On the other hand, who recognises the thousands of unmarked graves of LBGT suicides. The children of God who were told by our own church that there is no room for them and no love for them unless they were willing to betray who they were. When do these martyrs get heard?

      • kiwianglo says:

        You are absolutely right, David, on this particular issue – of Climate change – which is fundamentally more important to be addressed at this time in our history. Rather than fussing about the ‘problem’ of Gay relationships (which should be fotsred rather than denied), the Church has more important issues to address.

      • murraysmallbone says:

        I was delighted to read davidearle’s comments;right on the button!
        It does seem that our present ABC does have an Empire view of the role of the CofE globally.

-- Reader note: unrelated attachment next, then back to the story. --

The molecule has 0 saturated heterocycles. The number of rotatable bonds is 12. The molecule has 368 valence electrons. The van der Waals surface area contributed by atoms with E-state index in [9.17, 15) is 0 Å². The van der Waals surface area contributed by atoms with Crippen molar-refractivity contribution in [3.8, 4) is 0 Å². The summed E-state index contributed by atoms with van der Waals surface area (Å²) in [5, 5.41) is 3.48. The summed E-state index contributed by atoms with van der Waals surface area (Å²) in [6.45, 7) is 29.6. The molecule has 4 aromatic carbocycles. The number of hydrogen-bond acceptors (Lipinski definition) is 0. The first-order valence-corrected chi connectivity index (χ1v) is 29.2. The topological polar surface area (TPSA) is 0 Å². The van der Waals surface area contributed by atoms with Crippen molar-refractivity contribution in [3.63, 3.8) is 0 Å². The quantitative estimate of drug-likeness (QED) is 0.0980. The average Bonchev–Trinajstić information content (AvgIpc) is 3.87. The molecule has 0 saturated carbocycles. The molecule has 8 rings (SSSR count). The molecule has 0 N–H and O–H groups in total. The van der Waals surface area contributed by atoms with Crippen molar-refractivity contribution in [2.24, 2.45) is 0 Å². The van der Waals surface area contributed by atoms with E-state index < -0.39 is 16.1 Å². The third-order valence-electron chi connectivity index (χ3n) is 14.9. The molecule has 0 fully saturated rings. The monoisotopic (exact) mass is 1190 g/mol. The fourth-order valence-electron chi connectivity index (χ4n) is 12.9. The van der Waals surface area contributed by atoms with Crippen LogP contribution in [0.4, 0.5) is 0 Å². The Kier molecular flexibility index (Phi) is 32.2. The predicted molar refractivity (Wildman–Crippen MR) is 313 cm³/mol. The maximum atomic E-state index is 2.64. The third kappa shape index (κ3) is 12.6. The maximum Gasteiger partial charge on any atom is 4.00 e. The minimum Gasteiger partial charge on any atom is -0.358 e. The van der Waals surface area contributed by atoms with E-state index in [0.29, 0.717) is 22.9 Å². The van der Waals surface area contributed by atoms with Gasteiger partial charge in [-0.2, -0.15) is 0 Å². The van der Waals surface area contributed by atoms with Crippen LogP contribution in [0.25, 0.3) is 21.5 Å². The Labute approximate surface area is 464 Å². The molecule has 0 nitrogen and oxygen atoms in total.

I feel the real truth of the ABC’s assumed moral responsibility for effects on the churches in Africa is in a reality a gripe that the U.K parliament passed the Same Sex Marriage Act;and that fact sticks in his throat.
        The ABC will continue to be seen in an unfavourable light by the LGBT community,if he continues to make protests along current lines as in his recent radio interview;he surely will have enough to do in the CofE without politicking at the global level.
        Assuming a moral responsibility for the wrecked and ended lives of LGBT people here in England would be a more commendable route.
        The Church itself needs a public act of repentance for its role in fuelling homophobia.

        Jesu mercy. Mary pray.

  4. kiwianglo says:

    Thank you, Murray. My thoughts exactly.